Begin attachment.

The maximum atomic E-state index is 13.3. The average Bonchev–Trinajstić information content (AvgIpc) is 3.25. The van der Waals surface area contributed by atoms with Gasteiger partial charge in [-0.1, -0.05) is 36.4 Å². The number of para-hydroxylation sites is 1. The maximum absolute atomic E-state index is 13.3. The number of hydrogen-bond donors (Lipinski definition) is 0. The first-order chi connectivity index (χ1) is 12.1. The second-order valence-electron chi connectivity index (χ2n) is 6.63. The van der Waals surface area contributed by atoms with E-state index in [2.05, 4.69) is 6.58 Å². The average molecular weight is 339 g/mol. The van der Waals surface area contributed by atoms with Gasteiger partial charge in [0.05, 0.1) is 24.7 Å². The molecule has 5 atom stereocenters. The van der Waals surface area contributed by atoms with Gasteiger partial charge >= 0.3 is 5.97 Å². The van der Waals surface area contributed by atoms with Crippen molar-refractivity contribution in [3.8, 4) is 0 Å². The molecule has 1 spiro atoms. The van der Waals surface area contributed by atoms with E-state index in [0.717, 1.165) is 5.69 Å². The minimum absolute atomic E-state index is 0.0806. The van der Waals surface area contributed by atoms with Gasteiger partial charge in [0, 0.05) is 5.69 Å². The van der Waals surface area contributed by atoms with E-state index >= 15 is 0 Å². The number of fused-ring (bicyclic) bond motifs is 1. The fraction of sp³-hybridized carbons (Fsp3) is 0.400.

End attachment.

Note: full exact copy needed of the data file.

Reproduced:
The maximum atomic E-state index is 13.3. The average Bonchev–Trinajstić information content (AvgIpc) is 3.25. The van der Waals surface area contributed by atoms with Gasteiger partial charge in [-0.1, -0.05) is 36.4 Å². The number of para-hydroxylation sites is 1. The maximum absolute atomic E-state index is 13.3. The number of hydrogen-bond donors (Lipinski definition) is 0. The first-order chi connectivity index (χ1) is 12.1. The second-order valence-electron chi connectivity index (χ2n) is 6.63. The van der Waals surface area contributed by atoms with E-state index in [2.05, 4.69) is 6.58 Å². The average molecular weight is 339 g/mol. The van der Waals surface area contributed by atoms with Gasteiger partial charge in [0.05, 0.1) is 24.7 Å². The molecule has 5 atom stereocenters. The van der Waals surface area contributed by atoms with Gasteiger partial charge >= 0.3 is 5.97 Å². The van der Waals surface area contributed by atoms with Crippen molar-refractivity contribution in [3.8, 4) is 0 Å². The molecule has 1 spiro atoms. The van der Waals surface area contributed by atoms with E-state index in [0.717, 1.165) is 5.69 Å². The minimum absolute atomic E-state index is 0.0806. The van der Waals surface area contributed by atoms with Gasteiger partial charge in [0, 0.05) is 5.69 Å². The van der Waals surface area contributed by atoms with E-state index >= 15 is 0 Å². The number of fused-ring (bicyclic) bond motifs is 1. The fraction of sp³-hybridized carbons (Fsp3) is 0.400.